Much Ado About Nothing

Joss Whedon delivers a lovely version of Much Ado About Nothing and proves that he is as adept at small scale passion projects as he is with blockbuster superhero team ups. He has assembled a line up of actors from his former projects that carry the words into a new generation. It is updated in dress and scene, but harkens backward in both intimacy and dialogue. Whedon has managed to walk the very delicate line that usually upends modern day adaptations of Shakespeare and come out on the right side. The mental jarring that usually occurs when antiquated dialogue is juxtaposed with automobiles and cell phones is sidestepped by Whedon’s choice in plays. Much Ado is light on gadgets and heavy on wit allowing the audience to remain focused on the plot without being forced to accept hands brandishing guns as the tongue spouts “swords.”

Whedon’s Much Ado is filmed in black and white with a mixture of hand-held and his usual quirky camera angles. He has a flair for staging a shot that is indelible and feels perfectly placed. The black and white color scheme and hand-held camera provide the structure for the intimacy that is felt throughout. The camera follows the actors almost as if it were merely our eyes moving to follow the actors on the traditional stage. The benefit is that it allows the audience to get personal with the words, and words are something that Whedon understands very well. He has long been admired for his scripts both in film and television, however, the praise has typically been focused on the way his characters convey dialogue that is both realistic and pop culturally referential at the same time. Here he does not alter the original text, freeing himself up to focus on the staging and visual side of the story. It is with that in mind that Whedon leaves his mark on this adaptation, giving us a different feel for the story than we’ve seen before.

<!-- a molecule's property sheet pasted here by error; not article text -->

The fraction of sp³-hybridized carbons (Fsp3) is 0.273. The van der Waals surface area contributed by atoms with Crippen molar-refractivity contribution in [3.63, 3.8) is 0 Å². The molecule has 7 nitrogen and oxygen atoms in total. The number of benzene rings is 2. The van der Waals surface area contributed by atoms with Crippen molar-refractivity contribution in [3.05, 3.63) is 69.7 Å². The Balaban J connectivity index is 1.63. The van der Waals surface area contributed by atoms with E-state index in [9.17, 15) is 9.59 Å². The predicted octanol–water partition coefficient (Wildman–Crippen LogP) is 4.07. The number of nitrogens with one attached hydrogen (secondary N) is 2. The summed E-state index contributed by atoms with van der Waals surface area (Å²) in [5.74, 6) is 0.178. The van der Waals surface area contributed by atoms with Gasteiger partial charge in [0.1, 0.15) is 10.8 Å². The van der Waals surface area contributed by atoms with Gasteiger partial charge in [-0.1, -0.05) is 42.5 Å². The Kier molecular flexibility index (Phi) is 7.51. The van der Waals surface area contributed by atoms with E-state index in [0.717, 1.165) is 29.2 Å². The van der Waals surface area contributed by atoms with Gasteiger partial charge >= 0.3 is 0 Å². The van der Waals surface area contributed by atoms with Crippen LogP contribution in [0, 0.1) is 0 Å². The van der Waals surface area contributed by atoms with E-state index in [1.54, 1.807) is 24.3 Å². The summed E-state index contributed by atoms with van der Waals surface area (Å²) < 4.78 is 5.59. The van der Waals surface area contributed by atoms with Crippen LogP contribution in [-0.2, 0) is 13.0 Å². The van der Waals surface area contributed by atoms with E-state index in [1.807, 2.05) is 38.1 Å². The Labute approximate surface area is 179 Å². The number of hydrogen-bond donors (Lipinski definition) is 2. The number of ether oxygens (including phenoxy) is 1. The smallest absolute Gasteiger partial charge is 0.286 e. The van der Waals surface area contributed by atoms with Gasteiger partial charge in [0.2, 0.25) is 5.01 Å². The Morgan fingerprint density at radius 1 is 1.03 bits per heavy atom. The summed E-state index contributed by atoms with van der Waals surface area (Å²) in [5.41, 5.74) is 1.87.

The actors fare well with the material and there are plenty of familiar faces for fans of Whedon’s previous work. While the story’s protagonists are technically Claudio and Hero it has always been Beatrice and Benedict that are remembered. That is no different in this version. Amy Acker and Alexis Denisof portray the pair with gusto. They perfectly encapsulate the verbal sparring and wit that is inherent in the characters giving every line a double meaning and delivering them in rapid fire succession. Whedon has cast well and found a stable of actors capable of delivering Shakespearean lines without sounding silly as is often the case with Americans playing the roles. Even the minor supporting characters are done well and Whedon favorite Nathan Fillion even shows up to play the blustery Dogberry. There is solid acting throughout and it is especially joyous as these are not actors typically known for these kinds of roles.

Joss Whedon has made his name in sci-fi/fantasy and his first foray into a more traditional narrative has shown a promise that I didn’t known was present. This was a risk for him as it goes against everything he is known for. Whedon goes the opposite route of Kenneth Branaugh’s earlier film version. Where that film was grand in scope Whedon’s is more warm and familiar. Branaugh used period dress and setting where Whedon updated to modern times using his own house as the setting. This is a very different adaptation than I’ve seen before and I’m very pleased at the results. It is a version I will no doubt return to again.



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